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Yokainoshima: Charles Fréger’s Photos of Monsters in Japanese Folklore

Biccharu: Ogawaji, Uozu, Toyama Prefecture | all photos © 2016 Charles Fréger

In Japanese folklore, yōkai are the various supernatural beings — most often malevolent — that inhabit the natural world and play tricks on unsuspecting humans. French photographer Charles Fréger traveled to several remote Japanese villages over a period of two years to document the kinds of yōkai portrayed in local rituals and festivals. What he captured was the cultural diversity in a nation commonly mistaken by outsiders to be homogeneous.

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Japanese Man Used Bonsai Techniques to Grow Marijuana

A 35-year old janitor living in Osaka was arrested at his home last month for growing and selling marijuana. It’s a fairly rare incident in Japan but what really caught our eye was the unique techniques that the man used.

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Mobile Lifestyle Products Inspired by Ancient Japanese Living

historical art and photographs that informed the mobility products

During Edo period Japan, fires frequently broke out, forcing citizens to quickly relocate their entire lives. But it wasn’t just fires. Situated on an active fault line and surrounded by sea, citizens of Japan were always aware of the imminent dangers posed by earthquakes and tsunamis, a mindset that led to the development of mobility culture.

People shunned the idea of owning heavy furniture and, instead, opted for a more minimal lifestyle by sleeping on futons and wrapping and carrying their belongings in furoshiki. A new brand of products is proposing a return to such a culture, and has launched a suite of products inspired by their ancestors.

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This Digital Greenhouse Just Sprouted Up in Central Tokyo

Twenty years ago you could walk through Tokyo and stumble across small plots of farmland. And a small stand would sell fresh vegetables that had just been harvested. Those urban farms have virtually disappeared. But now, in one of the most unlikely spots, a farm encapsulated by a digital, technicolor greenhouse, has sprouted up, and is welcoming visitors in to smell, touch and learn about agriculture.

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Wafrica: Japanese Kimonos Inspired by West African Culture

Tribal, animistic, sophisticated and codified. Although Japan and West Africa are oceans apart, these were some of the similarities that art director Serge Mouangue identified during his trip to Japan back in 2007. And in hindsight, this was the birth of Wafrica: an African kimono that blends Japanese refinement and attention to detail with West African rhythmic density and vibration.

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Okawa City Launches Line of Miniature Cat Furniture

Okawa City in Fukuoka prefecture is known as one of Japan’s furniture capitals. The city is even home to Okawa Kagu, a consortium of over a dozen artisans that are steeped in the craft of furniture, tatami and lattice making. Using their exact same skill set that goes into any piece of furniture, Okawa Kagu has produced a line a high quality, miniature furniture for cats.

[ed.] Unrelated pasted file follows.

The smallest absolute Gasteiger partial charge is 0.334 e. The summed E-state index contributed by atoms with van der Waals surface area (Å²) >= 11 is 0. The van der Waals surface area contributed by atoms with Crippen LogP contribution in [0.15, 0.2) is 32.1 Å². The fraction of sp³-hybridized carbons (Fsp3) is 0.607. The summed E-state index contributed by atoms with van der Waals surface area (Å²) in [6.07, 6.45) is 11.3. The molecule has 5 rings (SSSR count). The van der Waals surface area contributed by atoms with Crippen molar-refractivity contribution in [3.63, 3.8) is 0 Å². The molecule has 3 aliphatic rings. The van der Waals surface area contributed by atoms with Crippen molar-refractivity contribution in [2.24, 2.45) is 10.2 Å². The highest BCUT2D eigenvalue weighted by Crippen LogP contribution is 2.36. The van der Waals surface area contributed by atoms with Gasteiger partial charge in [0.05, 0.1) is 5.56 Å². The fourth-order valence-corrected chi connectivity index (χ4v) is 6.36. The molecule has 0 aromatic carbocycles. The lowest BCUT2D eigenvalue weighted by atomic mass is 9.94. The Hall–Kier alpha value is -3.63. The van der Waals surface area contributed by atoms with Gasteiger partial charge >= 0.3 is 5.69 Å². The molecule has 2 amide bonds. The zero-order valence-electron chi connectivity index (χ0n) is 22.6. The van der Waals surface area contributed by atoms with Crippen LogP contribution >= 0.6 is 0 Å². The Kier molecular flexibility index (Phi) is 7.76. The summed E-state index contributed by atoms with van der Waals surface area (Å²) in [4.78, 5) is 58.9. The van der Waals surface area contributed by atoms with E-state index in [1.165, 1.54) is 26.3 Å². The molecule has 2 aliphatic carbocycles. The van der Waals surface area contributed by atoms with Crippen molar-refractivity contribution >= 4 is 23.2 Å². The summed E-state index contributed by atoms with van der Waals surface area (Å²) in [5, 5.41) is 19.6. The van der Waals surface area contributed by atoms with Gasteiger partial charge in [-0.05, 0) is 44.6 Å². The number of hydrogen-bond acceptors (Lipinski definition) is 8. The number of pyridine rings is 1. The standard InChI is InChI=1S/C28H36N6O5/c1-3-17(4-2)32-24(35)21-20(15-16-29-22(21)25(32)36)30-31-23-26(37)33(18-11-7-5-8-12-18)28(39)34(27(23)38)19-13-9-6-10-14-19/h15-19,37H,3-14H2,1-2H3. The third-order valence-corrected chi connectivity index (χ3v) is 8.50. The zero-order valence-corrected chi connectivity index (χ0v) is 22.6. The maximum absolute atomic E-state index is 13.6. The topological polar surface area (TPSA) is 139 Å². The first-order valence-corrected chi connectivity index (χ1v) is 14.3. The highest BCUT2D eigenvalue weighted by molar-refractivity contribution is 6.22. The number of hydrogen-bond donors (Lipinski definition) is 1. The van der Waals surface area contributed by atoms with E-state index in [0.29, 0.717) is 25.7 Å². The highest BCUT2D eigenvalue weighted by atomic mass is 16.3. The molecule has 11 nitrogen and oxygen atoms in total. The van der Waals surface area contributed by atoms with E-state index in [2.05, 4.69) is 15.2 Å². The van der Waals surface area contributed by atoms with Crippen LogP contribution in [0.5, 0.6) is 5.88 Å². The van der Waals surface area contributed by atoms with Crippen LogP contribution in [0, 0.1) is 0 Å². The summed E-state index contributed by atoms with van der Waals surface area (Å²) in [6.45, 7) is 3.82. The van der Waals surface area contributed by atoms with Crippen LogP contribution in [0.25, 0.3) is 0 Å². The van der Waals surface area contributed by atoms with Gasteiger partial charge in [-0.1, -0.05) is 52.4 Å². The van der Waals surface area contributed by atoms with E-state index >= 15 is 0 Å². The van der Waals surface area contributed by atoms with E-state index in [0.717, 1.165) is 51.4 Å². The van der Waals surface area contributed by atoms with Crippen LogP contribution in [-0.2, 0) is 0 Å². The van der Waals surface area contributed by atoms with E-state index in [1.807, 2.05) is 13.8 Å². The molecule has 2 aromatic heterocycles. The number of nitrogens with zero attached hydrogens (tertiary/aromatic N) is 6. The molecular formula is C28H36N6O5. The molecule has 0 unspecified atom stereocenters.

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Tokyo Signs: Products Inspired by the Streets of Tokyo

If there’s one things that’s visually unique about Tokyo it’s the vibrant, rich and sometimes overstimulating skin of signs: store signs, street signs and traffic signs in a rainbow of colors. In fact, take Tokyo’s skin and apply it to any other city in the world and it will look like Tokyo. Tokyo Signs is a new brand of fashion that takes inspiration from the streets of Tokyo that’s “bursting with visual delights at every turn.”

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A 280-Year Old Dried Foods Shop in Tokyo Gets a Facelift

all photos by Kenya Chiba

In 1737 a shop opened for business in what is now Nihonbashi, a central part of Tokyo that neighbors Ginza. And for 8 generations Yagicho Honten has stayed in business by producing and selling what is the backbone of Japanese cuisine: dried foods like katsuobushi (dried bonito), konbu (kelp), and shiitake mushrooms, three basic ingredients that go into dashi soup stock. Now, on the 280th anniversary of its birth, the shop has been renovated in a deep-redish hue that pays homage to both the original color of the structure, as well as the color of the dried bonito.

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Experimental Japanese Typographic Kanji Characters by ‘Nozaki’

everyone’s favorite ramen noodles, written traditionally as 拉麺

A Japanese web designer and typographer who simply goes by the name ‘Nozaki’ creates beautiful, pictorial Japanese typography that can sometimes walk a thin line between recognizable and unrecognizable. The phrases that are used are sometimes seasonal, sometimes random but in either case, Nozaki renders them with pictorial style that is enjoyable even if you can’t read Japanese.

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YU: An Elegant and Minimal Wooden Furniture Collection by Mikiya Kobayashi

Ever since establishing his own studio in 2006, designer and director Mikiya Kobayashi has placed great emphasis on material; namely, natural resources like wood. So it only made sense for Masterwal, a Japanese furniture manufacturer that has made a name for themselves by producing high quality furniture made from walnut wood, to team up with Kobayashi. Together, they recently unveiled YU, a new collection of elegant and minimalist furniture.

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